Case Study 7 - Biomechanics: Giving the scientist and the athlete the full picture
A grammatical definition of ‘biomechanics’ – ‘the study of the forces exerted by muscles and gravity on the skeletal structure,’ offers a clue how this sports science discipline can aid athlete performance.
Senior physiotherapist David Brandie and Alison Alcock, a special projects and skill acquisition scientist at the sportscotland institute of sport, both work at the ‘sharp end’ of applying the principles of biomechanics to help athletes who are aiming for the podium at the London 2012 Olympics.
And a state-of-the-art Vicon motion analysis system, using ten infra-red cameras to record and quantify an athlete’s subtle movements, is one of the latest innovations to be deployed by the multidisciplinary team at the (sportscotland) institute to fine tune an athlete’s movements and / or aid rehabilitation from injury.
Based within sportscotland’s House of Sport at Caledonia House in Edinburgh, the Vicon technology instantly translates recordings of subtle movement into 3D computer animations. In turn, this 360 degree picture feedback enables experts like Brandie and Alcock to carefully analyse and take steps that will aid the injury rehabilitation process and / or further enhance the efficiency of an athlete’s movement.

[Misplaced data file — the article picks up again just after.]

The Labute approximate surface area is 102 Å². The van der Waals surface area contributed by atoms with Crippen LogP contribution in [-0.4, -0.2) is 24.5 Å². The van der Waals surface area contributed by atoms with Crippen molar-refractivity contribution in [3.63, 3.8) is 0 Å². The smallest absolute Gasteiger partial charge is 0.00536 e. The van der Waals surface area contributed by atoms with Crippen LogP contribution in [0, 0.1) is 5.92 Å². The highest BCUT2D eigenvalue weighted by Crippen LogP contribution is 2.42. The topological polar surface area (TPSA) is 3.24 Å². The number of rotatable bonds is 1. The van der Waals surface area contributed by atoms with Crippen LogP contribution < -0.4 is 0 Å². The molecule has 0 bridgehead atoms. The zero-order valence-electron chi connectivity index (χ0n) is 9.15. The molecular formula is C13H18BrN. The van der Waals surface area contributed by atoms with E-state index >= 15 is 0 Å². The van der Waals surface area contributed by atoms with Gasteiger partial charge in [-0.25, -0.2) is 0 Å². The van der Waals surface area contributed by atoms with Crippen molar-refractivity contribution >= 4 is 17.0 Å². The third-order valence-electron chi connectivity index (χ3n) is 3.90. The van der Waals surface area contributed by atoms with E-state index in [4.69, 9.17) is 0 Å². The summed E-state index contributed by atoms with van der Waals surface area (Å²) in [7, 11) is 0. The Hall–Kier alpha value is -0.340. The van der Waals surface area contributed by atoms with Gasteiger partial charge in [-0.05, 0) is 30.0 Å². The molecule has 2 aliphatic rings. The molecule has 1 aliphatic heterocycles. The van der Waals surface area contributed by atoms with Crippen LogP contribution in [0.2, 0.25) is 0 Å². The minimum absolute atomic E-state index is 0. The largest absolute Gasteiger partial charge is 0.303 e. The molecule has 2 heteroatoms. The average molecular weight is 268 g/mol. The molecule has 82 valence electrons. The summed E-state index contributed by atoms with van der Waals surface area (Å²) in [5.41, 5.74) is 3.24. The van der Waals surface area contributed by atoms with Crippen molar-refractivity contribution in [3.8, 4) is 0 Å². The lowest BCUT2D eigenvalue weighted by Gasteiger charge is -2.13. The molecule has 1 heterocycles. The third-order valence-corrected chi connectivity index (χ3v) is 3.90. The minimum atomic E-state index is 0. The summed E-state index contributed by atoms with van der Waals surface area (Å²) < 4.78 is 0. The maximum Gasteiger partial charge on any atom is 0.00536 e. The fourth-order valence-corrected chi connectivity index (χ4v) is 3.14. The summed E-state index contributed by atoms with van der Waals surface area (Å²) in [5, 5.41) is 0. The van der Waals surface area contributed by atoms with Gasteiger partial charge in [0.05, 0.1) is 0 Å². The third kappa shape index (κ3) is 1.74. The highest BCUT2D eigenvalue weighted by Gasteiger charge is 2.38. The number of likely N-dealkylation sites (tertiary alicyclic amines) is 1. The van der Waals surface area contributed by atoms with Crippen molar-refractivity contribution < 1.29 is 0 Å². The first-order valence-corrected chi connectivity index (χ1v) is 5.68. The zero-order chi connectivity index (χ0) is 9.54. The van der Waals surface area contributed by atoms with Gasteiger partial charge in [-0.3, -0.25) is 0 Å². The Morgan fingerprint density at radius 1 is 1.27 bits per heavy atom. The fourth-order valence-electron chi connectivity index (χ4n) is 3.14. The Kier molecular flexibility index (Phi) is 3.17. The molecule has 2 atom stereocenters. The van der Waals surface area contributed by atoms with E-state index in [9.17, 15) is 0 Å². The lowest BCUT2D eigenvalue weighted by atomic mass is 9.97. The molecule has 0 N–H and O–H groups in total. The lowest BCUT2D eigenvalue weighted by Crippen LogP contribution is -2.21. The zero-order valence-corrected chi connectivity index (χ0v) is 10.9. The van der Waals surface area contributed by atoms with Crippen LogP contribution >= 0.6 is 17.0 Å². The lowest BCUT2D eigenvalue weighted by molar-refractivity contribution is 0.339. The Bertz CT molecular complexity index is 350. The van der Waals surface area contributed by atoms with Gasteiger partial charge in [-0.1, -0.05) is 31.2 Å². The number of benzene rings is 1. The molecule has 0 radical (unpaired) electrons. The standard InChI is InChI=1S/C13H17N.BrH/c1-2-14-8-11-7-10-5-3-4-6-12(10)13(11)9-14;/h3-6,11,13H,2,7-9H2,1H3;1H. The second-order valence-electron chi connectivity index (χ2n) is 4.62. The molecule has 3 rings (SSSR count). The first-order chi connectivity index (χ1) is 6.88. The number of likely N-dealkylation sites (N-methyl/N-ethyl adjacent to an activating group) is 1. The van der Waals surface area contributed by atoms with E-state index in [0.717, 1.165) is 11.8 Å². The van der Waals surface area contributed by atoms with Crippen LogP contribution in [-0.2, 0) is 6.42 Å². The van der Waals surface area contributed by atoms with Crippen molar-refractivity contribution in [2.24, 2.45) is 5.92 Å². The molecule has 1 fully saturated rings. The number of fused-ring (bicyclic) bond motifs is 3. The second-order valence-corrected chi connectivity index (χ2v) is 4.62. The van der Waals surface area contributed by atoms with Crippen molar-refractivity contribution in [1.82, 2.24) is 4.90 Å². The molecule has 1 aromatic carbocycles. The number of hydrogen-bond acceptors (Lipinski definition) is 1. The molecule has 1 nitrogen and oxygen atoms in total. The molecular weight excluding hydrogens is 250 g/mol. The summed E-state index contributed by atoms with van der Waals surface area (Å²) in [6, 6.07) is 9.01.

31 year-old hammer thrower Andy Frost from Broxburn in West Lothian was the first athlete to benefit from the motion analysis equipment, used to aid his recovery from a troublesome knee injury.
After explaining how the technology works, Brandie highlighted how Frost, a 2012 Olympic hopeful, has benefited from being assessed with the Vicon system. “First of all, we place thirty reflective marble-sized balls on specific points of Andy’s body. The infra-red cameras detect reflections from these balls and based on this information create a 3D image.
“In the past, Andy suffered from a knee injury, which resulted in his body making subtle adaptations in his hammer throwing technique to avoid knee strain. Unfortunately, this very subtle change in movement resulted in the athlete incurring hamstring issues to the detriment of his throwing performance.
“Using the new motion analysis system has enabled us to quantify the way in which his movement compensates for his underlying injury and so evaluate the effectiveness of our physiotherapy and strength and conditioning work.”
Frost commented: “Having had injury issues in the past, it has been really important for me to evaluate the effectiveness of my sessions with the institute’s scientists and to be able to analyse how my technique can be further improved to aid my performance.”